Peripheral nerve injury can lead to anomalous sensations referred to as neuropathic pain. Nerve injury may result from a variety of insults ranging from frank injury to the nerve though sectioning or compression, and is particularly prevalent following chemotherapies used in oncology. Symptoms often include continuous burning pain and abnormal sensory sensations such as allodynia (pain as a result of non-noxious stimuli) and hyperalgesia (an increased response to a normally painful stimulus) Persistent pain after resolution of clinically appreciable signs of injury poses a therapeutic challenge and current therapies do not meet this medical need. Accordingly, novel treatment options that afford additional benefit in prevention or relief of pain are needed. In this proposal, a collaboration initiated between the University of California San Diego (UCSD) and Epigen Biosciences Inc. seeks to fully evaluate the apoA-I binding protein (AIBP), an agent that interferes with inflamed lipid rafts in spinal glia and has been found to reverse facilitated pain states in several mouse models. The goals of this proposal during the R21 phase include the AIBP protein manufacture and characterization, pharmacokinetics studies, design and refinement of experimental animal protocols to assess efficacy and pharmacodynamics of AIBP in mouse models of polyneuropathy (induced by chemotherapeutic agents) and mononeuropathy (L5 nerve ligation), and optimization of pharmacodynamics assays to evaluate AIBP engagement of spinal glia and its anti-inflammatory effects. Contingent upon the successful completion of a set of proposed milestones, the R33 phase will commence to establish dose-dependent efficacy profile for AIBP treatment of neuropathic pain and to correlate it with AIBP pharmacokinetics and pharmacodynamics. The proposal is designed to advance the AIBP project to the point where it can meet the entry criteria for NINDS Cooperative Research to Enable and Advance Translational Enterprises (CREATE) program, with the ultimate goal to develop a novel biologic therapeutics for management of persistent pain states.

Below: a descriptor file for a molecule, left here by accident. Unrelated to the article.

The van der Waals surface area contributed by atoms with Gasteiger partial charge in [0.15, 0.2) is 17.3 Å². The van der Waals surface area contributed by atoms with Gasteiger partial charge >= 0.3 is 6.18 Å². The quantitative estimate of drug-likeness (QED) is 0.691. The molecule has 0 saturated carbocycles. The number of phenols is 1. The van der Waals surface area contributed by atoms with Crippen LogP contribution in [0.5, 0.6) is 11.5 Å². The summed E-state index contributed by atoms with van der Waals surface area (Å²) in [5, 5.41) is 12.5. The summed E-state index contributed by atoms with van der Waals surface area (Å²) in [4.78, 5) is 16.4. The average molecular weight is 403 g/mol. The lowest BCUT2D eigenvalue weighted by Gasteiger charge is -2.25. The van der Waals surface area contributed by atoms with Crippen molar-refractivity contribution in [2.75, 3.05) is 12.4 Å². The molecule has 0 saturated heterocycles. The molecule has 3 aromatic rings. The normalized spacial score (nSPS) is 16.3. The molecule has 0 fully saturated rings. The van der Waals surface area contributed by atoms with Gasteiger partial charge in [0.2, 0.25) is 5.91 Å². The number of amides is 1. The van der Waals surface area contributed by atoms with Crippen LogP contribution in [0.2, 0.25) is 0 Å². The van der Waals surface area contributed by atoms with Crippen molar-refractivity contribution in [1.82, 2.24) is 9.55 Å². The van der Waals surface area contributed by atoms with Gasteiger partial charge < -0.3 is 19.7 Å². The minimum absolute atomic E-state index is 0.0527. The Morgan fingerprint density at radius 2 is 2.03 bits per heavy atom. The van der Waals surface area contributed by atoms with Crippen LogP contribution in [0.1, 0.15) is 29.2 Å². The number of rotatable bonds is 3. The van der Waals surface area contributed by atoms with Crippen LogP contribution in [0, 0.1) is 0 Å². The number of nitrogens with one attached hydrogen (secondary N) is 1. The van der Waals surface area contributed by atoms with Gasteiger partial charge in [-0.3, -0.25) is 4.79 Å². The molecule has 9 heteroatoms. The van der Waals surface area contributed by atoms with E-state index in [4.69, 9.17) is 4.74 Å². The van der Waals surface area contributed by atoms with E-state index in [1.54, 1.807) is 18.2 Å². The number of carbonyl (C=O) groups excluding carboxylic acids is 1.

Neuropathic pain states affect millions of Americans and have an extraordinary negative impact on quality of life. We have identified the apoA-I binding protein (AIBP) as a regulator of cellular membrane organization and inflammatory receptor function, which reduces facilitated pain states in mouse models. This project will advance preclinical development of AIBP as a novel biologic therapeutics for management of persistent pain states.